By Alison Hatt
Electron microscopy and spectroscopy techniques are instrumental to our understanding of matter at the nanoscale and have fueled discoveries in nearly every field of science and technology. At the heart of each of these tools is an electron source, producing a beam of electrons used to probe and interrogate samples, and the instrument’s power and resolution depend, in part, on the quality of that source.
Now, researchers working at the Molecular Foundry have developed a new electron source that out
–performs existing sources by more than an order of magnitude. Their results, which appeared in Physical Review Letters, may enable new fields in electron-based imaging and analysis and facilitate research in quantum information science.
“Optics and other components of electron microscopes have improved a lot in the last ten years, but it’s all only as good as the electron sources,” said project-lead Alexander Stibor, from the small company Electron Optica. “If you have a good beam from the beginning, you have a much easier job to optimize it.”
The project is a collaboration between researchers from industry, academia, and Foundry staff, performed through the Molecular Foundry’s user program, and supported in part by a Small Business Innovation and Research grant from the Department of Energy.
The team worked with what’s known as a field-emission electron source, in which an electric field is applied to a sharp metallic tip, causing it to emit a beam of electrons. Those electrons don’t all have the same energy, and the range of energies in a beam is known as its energy distribution. The narrower the energy distribution, the higher the resolution at which a beam can probe a material.
Here, the team used a trick from quantum mechanics to dramatically improve the energy resolution of their electron source, which is cooled to extremely low, superconducting temperatures.
“The idea is that you leverage the quantum nature of the emitter and the electrons to get a high-quality beam,” said Stibor. “We created a tip so small that only one quantum energy level can fit in it. Electrons coming out of the tip have to tunnel through this quantum level, and this means the beam has a very small energy distribution.”
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To achieve this feat, the researchers first had to solve the puzzle of how to fabricate a nano-sized field-emission tip. The team shaped a monocrystalline niobium wire into a sharp tip using electrochemical etching and focused-ion-beam milling, producing a smaller-than-usual electron microscopy tip. They then created a nano-sized protrusion on the apex using thermal annealing techniques, fabricating a tip with a radius of just 1.5 nm.
Not only does the resulting beam have a narrow energy spread, but it also retains a small emission angle and high intensity, unlike conventional techniques for filtering electron energies, allowing for an improved signal-to-noise ratio and enabling novel spectroscopic techniques.
The performance of the resulting superconducting nanotips was outstanding, with an energy distribution width of 60 millielectronvolts and excellent stability and brightness. The team played further quantum-mechanical tricks to tune to beam, applying a small voltage to reduce the energy distribution even further, down to 16 millielectronvolts or about twenty-times smaller than conventional electron sources.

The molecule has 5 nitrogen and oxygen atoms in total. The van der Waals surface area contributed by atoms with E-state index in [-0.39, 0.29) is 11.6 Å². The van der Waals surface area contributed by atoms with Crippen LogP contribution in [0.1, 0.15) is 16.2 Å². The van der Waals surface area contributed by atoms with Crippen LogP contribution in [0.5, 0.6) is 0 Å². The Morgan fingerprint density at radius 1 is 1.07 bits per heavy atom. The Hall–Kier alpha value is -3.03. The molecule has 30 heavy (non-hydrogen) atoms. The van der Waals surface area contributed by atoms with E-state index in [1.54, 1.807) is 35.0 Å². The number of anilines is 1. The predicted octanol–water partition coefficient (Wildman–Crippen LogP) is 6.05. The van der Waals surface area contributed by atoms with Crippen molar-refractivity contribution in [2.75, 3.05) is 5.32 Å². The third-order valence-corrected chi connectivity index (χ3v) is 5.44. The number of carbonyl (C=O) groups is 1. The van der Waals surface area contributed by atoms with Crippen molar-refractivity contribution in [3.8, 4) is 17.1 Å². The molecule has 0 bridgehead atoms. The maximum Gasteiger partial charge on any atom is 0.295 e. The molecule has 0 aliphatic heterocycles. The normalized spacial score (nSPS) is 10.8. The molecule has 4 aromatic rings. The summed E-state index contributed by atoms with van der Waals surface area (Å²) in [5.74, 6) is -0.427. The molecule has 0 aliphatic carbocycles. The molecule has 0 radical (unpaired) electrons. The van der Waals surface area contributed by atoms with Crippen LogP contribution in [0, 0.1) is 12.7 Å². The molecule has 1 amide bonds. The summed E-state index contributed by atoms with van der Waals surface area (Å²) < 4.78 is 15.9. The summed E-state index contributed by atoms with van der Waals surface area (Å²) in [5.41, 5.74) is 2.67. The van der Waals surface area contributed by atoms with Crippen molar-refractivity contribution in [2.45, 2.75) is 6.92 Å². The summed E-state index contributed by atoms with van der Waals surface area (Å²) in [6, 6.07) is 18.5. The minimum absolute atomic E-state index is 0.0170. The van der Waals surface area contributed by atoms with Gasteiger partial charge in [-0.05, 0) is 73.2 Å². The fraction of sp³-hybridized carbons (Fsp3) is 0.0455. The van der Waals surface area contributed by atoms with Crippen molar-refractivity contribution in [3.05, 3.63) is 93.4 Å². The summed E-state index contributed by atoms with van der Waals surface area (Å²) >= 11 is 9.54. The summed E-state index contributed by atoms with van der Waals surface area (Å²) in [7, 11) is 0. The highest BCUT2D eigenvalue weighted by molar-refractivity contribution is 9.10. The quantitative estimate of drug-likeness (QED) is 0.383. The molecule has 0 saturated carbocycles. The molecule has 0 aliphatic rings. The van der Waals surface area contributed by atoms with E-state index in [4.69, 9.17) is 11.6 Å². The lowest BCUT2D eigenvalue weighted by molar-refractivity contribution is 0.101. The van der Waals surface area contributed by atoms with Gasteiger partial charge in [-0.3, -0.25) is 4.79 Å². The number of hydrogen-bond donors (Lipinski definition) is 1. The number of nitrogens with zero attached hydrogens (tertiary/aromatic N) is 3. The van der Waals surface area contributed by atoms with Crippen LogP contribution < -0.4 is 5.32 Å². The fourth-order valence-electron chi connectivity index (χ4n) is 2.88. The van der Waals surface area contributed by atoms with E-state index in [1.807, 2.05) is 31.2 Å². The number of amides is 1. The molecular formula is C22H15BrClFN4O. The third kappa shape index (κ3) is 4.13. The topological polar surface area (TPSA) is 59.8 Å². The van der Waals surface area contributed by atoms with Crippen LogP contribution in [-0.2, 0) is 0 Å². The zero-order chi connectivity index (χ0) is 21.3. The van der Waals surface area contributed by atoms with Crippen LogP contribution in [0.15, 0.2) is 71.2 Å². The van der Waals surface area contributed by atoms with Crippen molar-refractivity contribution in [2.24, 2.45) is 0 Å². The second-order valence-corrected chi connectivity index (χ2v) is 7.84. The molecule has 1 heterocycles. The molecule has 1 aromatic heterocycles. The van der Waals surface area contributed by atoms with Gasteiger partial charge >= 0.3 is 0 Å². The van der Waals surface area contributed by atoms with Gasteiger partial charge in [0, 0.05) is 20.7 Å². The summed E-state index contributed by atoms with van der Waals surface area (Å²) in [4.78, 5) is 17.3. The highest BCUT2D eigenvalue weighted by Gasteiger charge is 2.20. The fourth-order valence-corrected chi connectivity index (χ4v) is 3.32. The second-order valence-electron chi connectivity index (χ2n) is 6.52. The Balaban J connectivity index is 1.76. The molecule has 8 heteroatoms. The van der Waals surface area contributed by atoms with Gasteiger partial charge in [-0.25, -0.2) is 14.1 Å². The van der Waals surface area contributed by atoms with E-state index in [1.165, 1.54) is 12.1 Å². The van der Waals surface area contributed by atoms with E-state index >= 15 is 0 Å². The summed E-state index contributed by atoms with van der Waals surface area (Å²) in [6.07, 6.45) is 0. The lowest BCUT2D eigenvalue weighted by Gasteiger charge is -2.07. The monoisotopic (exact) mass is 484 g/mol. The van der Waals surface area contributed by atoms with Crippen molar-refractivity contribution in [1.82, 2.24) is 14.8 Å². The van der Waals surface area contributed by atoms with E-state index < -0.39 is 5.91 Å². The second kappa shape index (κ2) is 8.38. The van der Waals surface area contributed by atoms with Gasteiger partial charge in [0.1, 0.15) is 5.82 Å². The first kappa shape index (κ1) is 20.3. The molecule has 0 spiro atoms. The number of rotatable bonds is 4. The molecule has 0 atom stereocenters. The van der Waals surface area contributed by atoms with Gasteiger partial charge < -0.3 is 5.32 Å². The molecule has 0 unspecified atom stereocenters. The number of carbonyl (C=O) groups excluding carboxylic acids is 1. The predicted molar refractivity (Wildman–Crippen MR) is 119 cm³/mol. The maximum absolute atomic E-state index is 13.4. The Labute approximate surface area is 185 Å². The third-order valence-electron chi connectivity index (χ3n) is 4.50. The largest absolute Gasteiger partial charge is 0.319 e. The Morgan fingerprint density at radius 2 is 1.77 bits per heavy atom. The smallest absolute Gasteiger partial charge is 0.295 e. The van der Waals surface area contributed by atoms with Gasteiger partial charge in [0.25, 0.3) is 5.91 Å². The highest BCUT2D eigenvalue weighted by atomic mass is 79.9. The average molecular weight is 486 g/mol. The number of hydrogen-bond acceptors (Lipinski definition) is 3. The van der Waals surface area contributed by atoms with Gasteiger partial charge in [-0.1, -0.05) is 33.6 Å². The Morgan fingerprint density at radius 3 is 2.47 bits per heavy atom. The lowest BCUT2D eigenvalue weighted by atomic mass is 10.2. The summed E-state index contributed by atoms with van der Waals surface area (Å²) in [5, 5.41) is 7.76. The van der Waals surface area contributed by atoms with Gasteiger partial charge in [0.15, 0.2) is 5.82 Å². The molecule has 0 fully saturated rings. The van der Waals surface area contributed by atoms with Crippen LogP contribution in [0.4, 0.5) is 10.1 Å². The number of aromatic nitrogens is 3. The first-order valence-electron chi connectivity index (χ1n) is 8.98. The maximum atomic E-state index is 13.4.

Characterizing the nano-tips required the team to build a custom tool that could perform a variety of analytical techniques without removing the nanotip from a high-vacuum environment. The unit they created includes separate stations for measuring energy distribution, beam intensity, and electron correlation and is now available to researchers through the Foundry’s user program.
“Not only did we demonstrate the incredible performance of this electron source, but the project also established a facility at the Foundry for testing electron sources,” said Andrew Minor, Director of the Foundry’s National Center for Electron Microscopy. “This could benefit fields like ultrafast electron microscopy, where researchers are working to enhance the brightness of their sources and need to characterize them in an isolated environment.”
The choice of niobium for the nanotip was driven by the team’s interest in producing pairs of correlated electrons for quantum information science. The researchers initially hoped to find that electrons emitted from the superconducting source were correlated, maybe even entangled, as has been predicted by theorists, but measurements at the Foundry could not confirm the theory. Addressing this challenge is the subject of ongoing research, as is the development of other microscope components that can operate at low temperatures.
“This work is part of our larger effort to develop a low-temperature electron microscope, where the entire instrument operates at very low temperatures to achieve incredible resolution,” said Minor. “It’s complimentary to other recent work of ours with superconducting lenses for EM. Our great strength at the Foundry and across Berkeley Lab is our people and their ability to build the technologies we need to push this field into the next generation.”
Related Comment Article published in “Physics”